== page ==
must drive through safety improvements on construction sites after the Deputy
Prime Minister demanded a 40 per cent reduction in injuries by 2005.
Construction Safety Summit last week, John Prescott called on the industry to
develop plans that would prevent most of the 3,000 serious injuries that occur
every year by 2010.
figures show that between April 1999 and March 2000, 85 people were killed on
construction sites compared to 68 the previous year, and construction workers
are six times more likely to have an accident than the average UK employee.
chief executive of the Construction Industry Board, said, “HR is fundamental to directly improving the welfare of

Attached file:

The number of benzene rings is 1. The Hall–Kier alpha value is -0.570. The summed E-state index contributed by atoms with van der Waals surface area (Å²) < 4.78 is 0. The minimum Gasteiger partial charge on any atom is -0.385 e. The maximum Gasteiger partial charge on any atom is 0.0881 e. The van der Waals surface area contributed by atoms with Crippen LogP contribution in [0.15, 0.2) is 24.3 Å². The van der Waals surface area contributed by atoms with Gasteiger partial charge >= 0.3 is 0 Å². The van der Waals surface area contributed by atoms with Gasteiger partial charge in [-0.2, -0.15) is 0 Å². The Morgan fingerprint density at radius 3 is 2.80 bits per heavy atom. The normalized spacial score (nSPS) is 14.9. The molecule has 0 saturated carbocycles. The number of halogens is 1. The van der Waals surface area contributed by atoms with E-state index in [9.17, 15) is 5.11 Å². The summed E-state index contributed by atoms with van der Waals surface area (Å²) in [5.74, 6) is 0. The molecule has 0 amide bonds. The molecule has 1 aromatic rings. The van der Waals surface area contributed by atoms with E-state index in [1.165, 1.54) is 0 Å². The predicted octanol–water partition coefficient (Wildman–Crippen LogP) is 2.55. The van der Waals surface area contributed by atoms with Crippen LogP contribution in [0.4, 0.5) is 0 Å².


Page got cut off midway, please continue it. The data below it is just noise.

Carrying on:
construction companies’ workers. All HR managers should be scrutinising their
company’s safety performance as decent conditions are needed to improve
recruitment and retention rates.”
also wants to cut days lost due to injury and work-related ill-health by 20 per
cent over the next four years, and by 50 per cent by the end of the decade.
“It is totally unacceptable that, for much of last year, two construction
workers were killed each week and that in the space of one awful nine-day period
five people died.
“This is a
dangerous industry, but it is more dangerous than it needs to be.”
By Paul Nelson